Son of ‘Superman’ pushes for paralysis research

When first meeting Matthew Reeve, the 31-year-old offspring of the late actor Christopher Reeve and former girlfriend Gae Exton, you might be struck as soon as he opens his mouth.

That’s because the son of Superman hails from across the pond and speaks with a British accent.

Says Reeve, “I guess it catches people off guard or they’re just unaware. All of the ‘Superman’ films were shot in [England’s] Pinewood Studios, so my father lived over there for 10 years and I was born and raised there.”

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These days though, Reeve, a British-American citizen and board member of the Christopher and Dana Reeve Foundation, is spending more and more time in the nation’s capital.

Reeve, whose sister works in the office of Sen. Patrick Leahy (D-Vt.), was in Washington last week meeting with Sen. Tom Harkin (D-Iowa), Rep. Bill Young (R-Fla.) and other lawmakers — pushing for more support for the paralysis resource center that bares the names of his late father and stepmother.

“It’s an invaluable service and tool that we provide that gives answers to people with disabilities and really with an eye toward the newly injured. There’re so many questions to be answered, both for the patient and for their family members, when someone becomes paralyzed,” explains Reeve.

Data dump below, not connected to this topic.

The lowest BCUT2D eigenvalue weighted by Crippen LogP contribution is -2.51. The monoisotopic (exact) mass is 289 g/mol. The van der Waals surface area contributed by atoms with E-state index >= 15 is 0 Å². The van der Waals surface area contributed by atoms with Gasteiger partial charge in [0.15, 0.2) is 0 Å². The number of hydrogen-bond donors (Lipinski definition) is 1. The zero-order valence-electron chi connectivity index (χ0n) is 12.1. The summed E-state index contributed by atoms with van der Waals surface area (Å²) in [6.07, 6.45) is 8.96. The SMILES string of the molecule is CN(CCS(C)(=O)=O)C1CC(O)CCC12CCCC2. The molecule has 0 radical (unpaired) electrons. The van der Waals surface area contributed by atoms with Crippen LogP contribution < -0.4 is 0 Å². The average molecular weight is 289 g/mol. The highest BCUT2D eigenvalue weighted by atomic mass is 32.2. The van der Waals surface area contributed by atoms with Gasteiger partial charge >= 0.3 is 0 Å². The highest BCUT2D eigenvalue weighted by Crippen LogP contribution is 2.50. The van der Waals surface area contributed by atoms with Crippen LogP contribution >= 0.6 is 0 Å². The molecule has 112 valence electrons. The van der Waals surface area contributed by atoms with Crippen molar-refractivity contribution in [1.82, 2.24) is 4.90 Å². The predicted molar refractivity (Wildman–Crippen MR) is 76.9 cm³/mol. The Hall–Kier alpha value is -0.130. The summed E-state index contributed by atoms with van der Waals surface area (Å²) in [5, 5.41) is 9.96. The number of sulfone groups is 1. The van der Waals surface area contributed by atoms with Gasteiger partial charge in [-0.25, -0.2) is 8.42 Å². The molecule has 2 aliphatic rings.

Before the legendary star of the “Superman” films was paralyzed from the neck down in a 1995 fall from a horse, Reeve considered his dad virtually indestructible: “I really remember him as sort of a real-life action hero. Whether it was the flying, sailing, skiing or just playing — I’ll say soccer just this once, but I usually call it football — in the backyard.” 

But it was after the devastating spill that the celeb really became a hero in his son’s eyes. Recalls Reeve, “Every day was a medical battle just personally, but he managed to just really champion the cause and fight and negotiate for research and for funding dollars. It was truly impressive to watch.”

Now, Reeve, an independent producer and director who created an award-winning doc on his dad, finds himself in a similar position to that of his father, who passed away in 2004 at the age of 52 after suffering heart failure. He says, “My father never really asked to become the face of disability or paralysis but … he chose to embrace it when he realized he could be a voice for millions of people that previously didn’t really have someone speaking on their behalf.”

When he’s not walking the halls of the Capitol talking to members of Congress, Reeve is hitting the books as he pursues a dual master’s degree in film and business from New York University.

He says he checks in “very frequently” with his half-brother, Will, a college sophomore. Although a nonsmoker, Will’s mom, Dana Reeve, died of lung cancer in 2006. Matthew describes Will as doing “very well.”

While Matthew says his focus right now is on finishing up school, he’d be happy to spend more time on Capitol Hill.

After declaring with a laugh that he has no intention of taking on the role that his dad made famous (albeit with a British accent), Reeve says of Washington, “I have no idea in what capacity, but I would not object to spending more time here in the future.”